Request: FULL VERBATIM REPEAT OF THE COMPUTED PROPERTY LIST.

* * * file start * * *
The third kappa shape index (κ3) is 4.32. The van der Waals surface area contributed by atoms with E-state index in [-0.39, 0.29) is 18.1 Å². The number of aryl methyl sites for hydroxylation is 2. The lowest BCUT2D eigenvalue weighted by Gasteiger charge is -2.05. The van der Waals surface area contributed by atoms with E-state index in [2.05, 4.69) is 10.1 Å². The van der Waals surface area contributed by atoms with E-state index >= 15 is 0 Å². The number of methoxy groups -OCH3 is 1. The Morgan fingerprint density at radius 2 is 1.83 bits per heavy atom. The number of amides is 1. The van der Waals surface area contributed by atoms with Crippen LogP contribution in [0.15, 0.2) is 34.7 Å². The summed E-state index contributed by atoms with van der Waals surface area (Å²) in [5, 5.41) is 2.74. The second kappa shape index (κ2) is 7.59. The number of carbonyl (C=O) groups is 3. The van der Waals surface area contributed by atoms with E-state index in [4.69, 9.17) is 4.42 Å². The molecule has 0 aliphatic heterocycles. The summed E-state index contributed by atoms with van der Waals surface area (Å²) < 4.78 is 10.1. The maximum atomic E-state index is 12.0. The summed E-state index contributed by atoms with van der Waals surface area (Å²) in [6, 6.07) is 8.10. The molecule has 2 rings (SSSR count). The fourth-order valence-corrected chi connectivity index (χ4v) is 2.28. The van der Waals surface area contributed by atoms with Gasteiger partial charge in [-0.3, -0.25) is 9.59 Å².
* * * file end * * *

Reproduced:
The third kappa shape index (κ3) is 4.32. The van der Waals surface area contributed by atoms with E-state index in [-0.39, 0.29) is 18.1 Å². The number of aryl methyl sites for hydroxylation is 2. The lowest BCUT2D eigenvalue weighted by Gasteiger charge is -2.05. The van der Waals surface area contributed by atoms with E-state index in [2.05, 4.69) is 10.1 Å². The van der Waals surface area contributed by atoms with E-state index >= 15 is 0 Å². The number of methoxy groups -OCH3 is 1. The Morgan fingerprint density at radius 2 is 1.83 bits per heavy atom. The number of amides is 1. The van der Waals surface area contributed by atoms with Crippen LogP contribution in [0.15, 0.2) is 34.7 Å². The summed E-state index contributed by atoms with van der Waals surface area (Å²) in [5, 5.41) is 2.74. The second kappa shape index (κ2) is 7.59. The number of carbonyl (C=O) groups is 3. The van der Waals surface area contributed by atoms with E-state index in [4.69, 9.17) is 4.42 Å². The molecule has 0 aliphatic heterocycles. The summed E-state index contributed by atoms with van der Waals surface area (Å²) < 4.78 is 10.1. The maximum atomic E-state index is 12.0. The summed E-state index contributed by atoms with van der Waals surface area (Å²) in [6, 6.07) is 8.10. The molecule has 2 rings (SSSR count). The fourth-order valence-corrected chi connectivity index (χ4v) is 2.28. The van der Waals surface area contributed by atoms with Gasteiger partial charge in [-0.3, -0.25) is 9.59 Å².